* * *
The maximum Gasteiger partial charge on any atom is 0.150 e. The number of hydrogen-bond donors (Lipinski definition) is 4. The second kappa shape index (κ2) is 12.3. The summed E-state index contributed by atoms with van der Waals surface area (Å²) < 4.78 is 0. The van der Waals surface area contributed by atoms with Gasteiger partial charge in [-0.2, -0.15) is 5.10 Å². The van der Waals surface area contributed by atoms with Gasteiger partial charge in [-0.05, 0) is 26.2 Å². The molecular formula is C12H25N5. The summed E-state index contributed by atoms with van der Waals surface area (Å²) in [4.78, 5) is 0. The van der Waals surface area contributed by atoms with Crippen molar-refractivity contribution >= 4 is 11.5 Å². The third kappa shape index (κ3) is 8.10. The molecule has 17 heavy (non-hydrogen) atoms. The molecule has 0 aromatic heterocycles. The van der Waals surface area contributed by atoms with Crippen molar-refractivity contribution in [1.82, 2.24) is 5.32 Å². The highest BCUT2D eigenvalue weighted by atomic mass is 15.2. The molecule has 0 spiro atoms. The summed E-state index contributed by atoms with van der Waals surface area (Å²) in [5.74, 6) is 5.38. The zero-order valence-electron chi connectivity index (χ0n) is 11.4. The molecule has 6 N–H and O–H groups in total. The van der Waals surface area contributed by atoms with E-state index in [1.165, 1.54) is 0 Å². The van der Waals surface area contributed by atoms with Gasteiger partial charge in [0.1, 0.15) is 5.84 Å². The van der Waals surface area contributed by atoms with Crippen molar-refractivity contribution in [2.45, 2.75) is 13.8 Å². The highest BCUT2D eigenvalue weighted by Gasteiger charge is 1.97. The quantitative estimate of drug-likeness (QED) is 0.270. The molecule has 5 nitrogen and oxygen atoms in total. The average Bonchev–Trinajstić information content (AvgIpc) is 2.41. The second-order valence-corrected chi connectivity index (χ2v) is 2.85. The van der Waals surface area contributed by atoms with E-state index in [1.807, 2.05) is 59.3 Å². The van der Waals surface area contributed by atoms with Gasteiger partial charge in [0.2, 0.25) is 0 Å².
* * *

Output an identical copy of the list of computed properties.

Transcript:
The maximum Gasteiger partial charge on any atom is 0.150 e. The number of hydrogen-bond donors (Lipinski definition) is 4. The second kappa shape index (κ2) is 12.3. The summed E-state index contributed by atoms with van der Waals surface area (Å²) < 4.78 is 0. The van der Waals surface area contributed by atoms with Gasteiger partial charge in [-0.2, -0.15) is 5.10 Å². The van der Waals surface area contributed by atoms with Gasteiger partial charge in [-0.05, 0) is 26.2 Å². The molecular formula is C12H25N5. The summed E-state index contributed by atoms with van der Waals surface area (Å²) in [4.78, 5) is 0. The van der Waals surface area contributed by atoms with Crippen molar-refractivity contribution >= 4 is 11.5 Å². The third kappa shape index (κ3) is 8.10. The molecule has 17 heavy (non-hydrogen) atoms. The molecule has 0 aromatic heterocycles. The van der Waals surface area contributed by atoms with Crippen molar-refractivity contribution in [1.82, 2.24) is 5.32 Å². The highest BCUT2D eigenvalue weighted by atomic mass is 15.2. The molecule has 0 spiro atoms. The summed E-state index contributed by atoms with van der Waals surface area (Å²) in [5.74, 6) is 5.38. The zero-order valence-electron chi connectivity index (χ0n) is 11.4. The molecule has 6 N–H and O–H groups in total. The van der Waals surface area contributed by atoms with E-state index in [1.165, 1.54) is 0 Å². The van der Waals surface area contributed by atoms with Gasteiger partial charge in [0.1, 0.15) is 5.84 Å². The van der Waals surface area contributed by atoms with Crippen molar-refractivity contribution in [2.45, 2.75) is 13.8 Å². The highest BCUT2D eigenvalue weighted by Gasteiger charge is 1.97. The quantitative estimate of drug-likeness (QED) is 0.270. The molecule has 5 nitrogen and oxygen atoms in total. The average Bonchev–Trinajstić information content (AvgIpc) is 2.41. The second-order valence-corrected chi connectivity index (χ2v) is 2.85. The van der Waals surface area contributed by atoms with E-state index in [1.807, 2.05) is 59.3 Å². The van der Waals surface area contributed by atoms with Gasteiger partial charge in [0.2, 0.25) is 0 Å².